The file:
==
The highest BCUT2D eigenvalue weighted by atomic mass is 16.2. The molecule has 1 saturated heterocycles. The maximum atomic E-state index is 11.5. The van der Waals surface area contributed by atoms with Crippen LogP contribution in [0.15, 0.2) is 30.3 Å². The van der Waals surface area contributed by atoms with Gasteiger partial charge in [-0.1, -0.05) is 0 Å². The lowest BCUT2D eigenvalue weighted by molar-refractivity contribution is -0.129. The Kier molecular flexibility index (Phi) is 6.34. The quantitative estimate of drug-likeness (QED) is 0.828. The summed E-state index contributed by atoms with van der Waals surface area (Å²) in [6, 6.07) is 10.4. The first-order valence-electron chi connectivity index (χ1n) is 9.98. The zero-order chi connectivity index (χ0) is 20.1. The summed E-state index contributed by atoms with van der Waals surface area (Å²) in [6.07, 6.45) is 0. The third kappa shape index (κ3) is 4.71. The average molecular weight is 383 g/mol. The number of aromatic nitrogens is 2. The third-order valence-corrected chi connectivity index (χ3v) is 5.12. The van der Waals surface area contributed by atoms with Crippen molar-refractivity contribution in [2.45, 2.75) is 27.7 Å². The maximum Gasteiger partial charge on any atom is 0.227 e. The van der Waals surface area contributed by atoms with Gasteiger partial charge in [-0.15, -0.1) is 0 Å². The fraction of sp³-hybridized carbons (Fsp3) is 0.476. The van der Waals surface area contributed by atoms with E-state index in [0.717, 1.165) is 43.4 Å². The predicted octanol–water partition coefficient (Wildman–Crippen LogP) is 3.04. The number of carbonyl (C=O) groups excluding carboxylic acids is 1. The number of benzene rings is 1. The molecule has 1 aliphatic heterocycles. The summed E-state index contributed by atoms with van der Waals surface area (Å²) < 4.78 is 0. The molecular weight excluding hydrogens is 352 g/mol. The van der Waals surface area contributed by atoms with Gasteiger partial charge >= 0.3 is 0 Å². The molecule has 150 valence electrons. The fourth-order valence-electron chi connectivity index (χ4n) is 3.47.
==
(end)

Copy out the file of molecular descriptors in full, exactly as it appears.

The highest BCUT2D eigenvalue weighted by atomic mass is 16.2. The molecule has 1 saturated heterocycles. The maximum atomic E-state index is 11.5. The van der Waals surface area contributed by atoms with Crippen LogP contribution in [0.15, 0.2) is 30.3 Å². The van der Waals surface area contributed by atoms with Gasteiger partial charge in [-0.1, -0.05) is 0 Å². The lowest BCUT2D eigenvalue weighted by molar-refractivity contribution is -0.129. The Kier molecular flexibility index (Phi) is 6.34. The quantitative estimate of drug-likeness (QED) is 0.828. The summed E-state index contributed by atoms with van der Waals surface area (Å²) in [6, 6.07) is 10.4. The first-order valence-electron chi connectivity index (χ1n) is 9.98. The zero-order chi connectivity index (χ0) is 20.1. The summed E-state index contributed by atoms with van der Waals surface area (Å²) in [6.07, 6.45) is 0. The third kappa shape index (κ3) is 4.71. The average molecular weight is 383 g/mol. The number of aromatic nitrogens is 2. The third-order valence-corrected chi connectivity index (χ3v) is 5.12. The van der Waals surface area contributed by atoms with Crippen molar-refractivity contribution in [2.45, 2.75) is 27.7 Å². The maximum Gasteiger partial charge on any atom is 0.227 e. The van der Waals surface area contributed by atoms with Gasteiger partial charge in [-0.15, -0.1) is 0 Å². The fraction of sp³-hybridized carbons (Fsp3) is 0.476. The van der Waals surface area contributed by atoms with E-state index in [0.717, 1.165) is 43.4 Å². The predicted octanol–water partition coefficient (Wildman–Crippen LogP) is 3.04. The number of carbonyl (C=O) groups excluding carboxylic acids is 1. The number of benzene rings is 1. The molecule has 1 aliphatic heterocycles. The summed E-state index contributed by atoms with van der Waals surface area (Å²) < 4.78 is 0. The molecular weight excluding hydrogens is 352 g/mol. The van der Waals surface area contributed by atoms with Gasteiger partial charge >= 0.3 is 0 Å². The molecule has 150 valence electrons. The fourth-order valence-electron chi connectivity index (χ4n) is 3.47.